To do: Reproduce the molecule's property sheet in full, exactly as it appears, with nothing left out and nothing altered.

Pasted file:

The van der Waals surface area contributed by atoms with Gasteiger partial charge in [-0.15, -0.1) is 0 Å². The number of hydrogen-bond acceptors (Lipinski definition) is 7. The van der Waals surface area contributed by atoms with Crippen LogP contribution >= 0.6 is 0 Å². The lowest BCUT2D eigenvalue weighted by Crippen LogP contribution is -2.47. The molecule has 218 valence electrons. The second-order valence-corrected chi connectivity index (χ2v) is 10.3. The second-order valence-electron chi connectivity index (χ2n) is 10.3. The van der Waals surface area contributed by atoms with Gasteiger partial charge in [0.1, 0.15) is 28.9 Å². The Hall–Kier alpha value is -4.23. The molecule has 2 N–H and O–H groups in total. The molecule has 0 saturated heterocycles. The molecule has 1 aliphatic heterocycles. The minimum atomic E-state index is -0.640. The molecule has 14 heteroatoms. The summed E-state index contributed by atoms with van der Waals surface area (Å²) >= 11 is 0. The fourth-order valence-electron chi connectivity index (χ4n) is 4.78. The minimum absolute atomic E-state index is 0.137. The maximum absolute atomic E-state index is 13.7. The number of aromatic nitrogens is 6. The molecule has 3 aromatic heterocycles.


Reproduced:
The van der Waals surface area contributed by atoms with Gasteiger partial charge in [-0.15, -0.1) is 0 Å². The number of hydrogen-bond acceptors (Lipinski definition) is 7. The van der Waals surface area contributed by atoms with Crippen LogP contribution >= 0.6 is 0 Å². The lowest BCUT2D eigenvalue weighted by Crippen LogP contribution is -2.47. The molecule has 218 valence electrons. The second-order valence-corrected chi connectivity index (χ2v) is 10.3. The second-order valence-electron chi connectivity index (χ2n) is 10.3. The van der Waals surface area contributed by atoms with Gasteiger partial charge in [0.1, 0.15) is 28.9 Å². The Hall–Kier alpha value is -4.23. The molecule has 2 N–H and O–H groups in total. The molecule has 0 saturated heterocycles. The molecule has 1 aliphatic heterocycles. The minimum atomic E-state index is -0.640. The molecule has 14 heteroatoms. The summed E-state index contributed by atoms with van der Waals surface area (Å²) >= 11 is 0. The fourth-order valence-electron chi connectivity index (χ4n) is 4.78. The minimum absolute atomic E-state index is 0.137. The maximum absolute atomic E-state index is 13.7. The number of aromatic nitrogens is 6. The molecule has 3 aromatic heterocycles.